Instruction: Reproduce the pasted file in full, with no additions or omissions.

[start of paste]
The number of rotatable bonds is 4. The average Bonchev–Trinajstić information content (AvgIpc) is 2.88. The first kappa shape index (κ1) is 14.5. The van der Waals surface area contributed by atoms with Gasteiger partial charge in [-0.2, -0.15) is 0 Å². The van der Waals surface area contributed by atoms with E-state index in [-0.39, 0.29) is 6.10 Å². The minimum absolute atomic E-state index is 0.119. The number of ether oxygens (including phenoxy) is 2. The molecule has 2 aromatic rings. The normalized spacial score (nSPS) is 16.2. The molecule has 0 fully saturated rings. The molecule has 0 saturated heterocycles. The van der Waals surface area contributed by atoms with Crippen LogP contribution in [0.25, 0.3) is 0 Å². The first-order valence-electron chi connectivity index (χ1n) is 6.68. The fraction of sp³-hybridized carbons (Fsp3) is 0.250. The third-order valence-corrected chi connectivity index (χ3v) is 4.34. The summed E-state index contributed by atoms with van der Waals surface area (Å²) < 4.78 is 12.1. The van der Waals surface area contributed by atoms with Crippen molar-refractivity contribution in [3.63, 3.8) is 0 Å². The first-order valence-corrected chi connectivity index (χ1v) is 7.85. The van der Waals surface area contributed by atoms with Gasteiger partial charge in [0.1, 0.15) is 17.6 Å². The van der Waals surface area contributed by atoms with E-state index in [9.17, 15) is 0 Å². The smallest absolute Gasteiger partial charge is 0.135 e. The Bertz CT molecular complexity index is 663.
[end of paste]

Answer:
The number of rotatable bonds is 4. The average Bonchev–Trinajstić information content (AvgIpc) is 2.88. The first kappa shape index (κ1) is 14.5. The van der Waals surface area contributed by atoms with Gasteiger partial charge in [-0.2, -0.15) is 0 Å². The van der Waals surface area contributed by atoms with E-state index in [-0.39, 0.29) is 6.10 Å². The minimum absolute atomic E-state index is 0.119. The number of ether oxygens (including phenoxy) is 2. The molecule has 2 aromatic rings. The normalized spacial score (nSPS) is 16.2. The molecule has 0 fully saturated rings. The molecule has 0 saturated heterocycles. The van der Waals surface area contributed by atoms with Crippen LogP contribution in [0.25, 0.3) is 0 Å². The first-order valence-electron chi connectivity index (χ1n) is 6.68. The fraction of sp³-hybridized carbons (Fsp3) is 0.250. The third-order valence-corrected chi connectivity index (χ3v) is 4.34. The summed E-state index contributed by atoms with van der Waals surface area (Å²) < 4.78 is 12.1. The van der Waals surface area contributed by atoms with Crippen molar-refractivity contribution in [3.63, 3.8) is 0 Å². The first-order valence-corrected chi connectivity index (χ1v) is 7.85. The van der Waals surface area contributed by atoms with Gasteiger partial charge in [0.1, 0.15) is 17.6 Å². The van der Waals surface area contributed by atoms with E-state index in [9.17, 15) is 0 Å². The smallest absolute Gasteiger partial charge is 0.135 e. The Bertz CT molecular complexity index is 663.